The brutal attacks on Paris in November relied on a homemade explosive discovered over a century ago. Called triacetone triperoxide (TATP), it’s a chemical that uses hydrogen peroxide — the stuff you use to clean out wounds — as its base, and it is also suspected to be the explosive used in the Islamic State’s concerted bombings in Belgium today.
First discovered by Richard Wolfenstein in 1895, the highly unstable chemical takes the form of strongly bleach-scented white crystals, which are highly sensitive to shock, heat, and friction — any sample weighing over four grams will detonate when set aflame. The business-minded Wolfenstein filed for a patent on the explosive compound soon after he isolated it.
Very roughly speaking, TATP can be produced by carefully combining highly concentrated solutions of hydrogen peroxide and acetone together with a steady drip of sulfuric acid at temperatures under 10 degrees Celsius. Making it is not exactly a simple — or safe — process, but it’s also not impossible to carry out by a trained chemist in, say, a basement lab. It is particularly easy because the starting materials are all readily available in pharmacies or hardware stores. Pure acetone is the quintessential nail polish remover; sulfuric acid is the stuff of cheap drain cleaners and battery acid. Together with hydrogen peroxide, all three compounds are easy to get — and, because they’re so ubiquitous around the house, extremely difficult to regulate.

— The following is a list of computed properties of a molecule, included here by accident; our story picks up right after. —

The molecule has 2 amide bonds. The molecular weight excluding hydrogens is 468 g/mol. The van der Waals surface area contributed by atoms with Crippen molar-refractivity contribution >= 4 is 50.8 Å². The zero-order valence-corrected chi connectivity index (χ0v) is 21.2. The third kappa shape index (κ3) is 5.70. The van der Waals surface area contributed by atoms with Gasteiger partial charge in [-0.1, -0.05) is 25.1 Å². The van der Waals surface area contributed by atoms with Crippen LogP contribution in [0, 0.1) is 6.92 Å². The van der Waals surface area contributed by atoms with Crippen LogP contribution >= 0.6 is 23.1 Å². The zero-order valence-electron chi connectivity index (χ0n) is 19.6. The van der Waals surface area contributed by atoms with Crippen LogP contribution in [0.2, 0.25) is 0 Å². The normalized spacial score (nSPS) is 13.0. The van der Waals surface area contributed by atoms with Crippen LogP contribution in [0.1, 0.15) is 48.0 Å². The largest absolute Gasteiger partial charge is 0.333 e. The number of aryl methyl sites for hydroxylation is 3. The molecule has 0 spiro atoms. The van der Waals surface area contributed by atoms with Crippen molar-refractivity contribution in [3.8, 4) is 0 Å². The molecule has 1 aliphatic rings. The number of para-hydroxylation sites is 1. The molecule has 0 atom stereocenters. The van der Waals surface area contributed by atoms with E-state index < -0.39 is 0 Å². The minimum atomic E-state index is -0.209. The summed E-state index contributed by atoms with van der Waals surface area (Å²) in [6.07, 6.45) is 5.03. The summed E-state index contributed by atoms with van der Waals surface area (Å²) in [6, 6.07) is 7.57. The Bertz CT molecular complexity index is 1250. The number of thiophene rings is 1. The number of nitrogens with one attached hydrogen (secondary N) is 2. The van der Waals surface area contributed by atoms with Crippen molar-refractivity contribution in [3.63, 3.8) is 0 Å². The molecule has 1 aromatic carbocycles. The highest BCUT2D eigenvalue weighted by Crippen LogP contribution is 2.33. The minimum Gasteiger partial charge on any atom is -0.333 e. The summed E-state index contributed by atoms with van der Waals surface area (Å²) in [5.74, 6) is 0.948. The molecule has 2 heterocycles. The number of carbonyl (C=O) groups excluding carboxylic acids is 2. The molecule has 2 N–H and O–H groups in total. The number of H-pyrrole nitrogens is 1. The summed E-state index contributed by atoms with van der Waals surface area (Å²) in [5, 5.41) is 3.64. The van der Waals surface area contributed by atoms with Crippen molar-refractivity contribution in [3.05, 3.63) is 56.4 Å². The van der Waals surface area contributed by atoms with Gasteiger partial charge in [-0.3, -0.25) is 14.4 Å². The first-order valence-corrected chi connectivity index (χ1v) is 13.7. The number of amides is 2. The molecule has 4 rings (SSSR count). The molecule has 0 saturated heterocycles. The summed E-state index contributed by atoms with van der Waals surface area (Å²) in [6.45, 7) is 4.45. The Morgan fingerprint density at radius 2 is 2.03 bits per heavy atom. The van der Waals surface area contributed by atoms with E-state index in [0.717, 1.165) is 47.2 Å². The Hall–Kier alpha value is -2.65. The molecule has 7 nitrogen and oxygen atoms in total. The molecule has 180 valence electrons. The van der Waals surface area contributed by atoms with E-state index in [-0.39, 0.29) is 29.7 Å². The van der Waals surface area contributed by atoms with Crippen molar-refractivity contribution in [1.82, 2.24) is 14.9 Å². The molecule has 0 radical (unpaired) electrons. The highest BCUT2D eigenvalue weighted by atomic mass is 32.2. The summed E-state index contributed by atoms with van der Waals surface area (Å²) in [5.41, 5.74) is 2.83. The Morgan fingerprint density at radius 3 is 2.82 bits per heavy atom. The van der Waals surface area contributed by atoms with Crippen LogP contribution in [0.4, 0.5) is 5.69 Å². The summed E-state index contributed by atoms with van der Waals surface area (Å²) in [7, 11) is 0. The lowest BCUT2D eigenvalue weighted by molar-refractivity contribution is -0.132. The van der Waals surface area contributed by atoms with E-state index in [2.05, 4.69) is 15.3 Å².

Adding to TATP’s appeal as the explosive of choice for terrorists is the fact that it doesn’t contain nitrogen, a common component of bombs that many security systems scan for.
Traces left by the Paris suicide bombers responsible for the attacks in 2015 showed evidence that TATP was the chemical basis for their explosives. While TATP itself is relatively simple to concoct at home, it’s been noted that putting together multiple TATP bombs to detonate simultaneously would require significant expertise. A bomb factory has yet to be found in the area, but investigators are actively searching.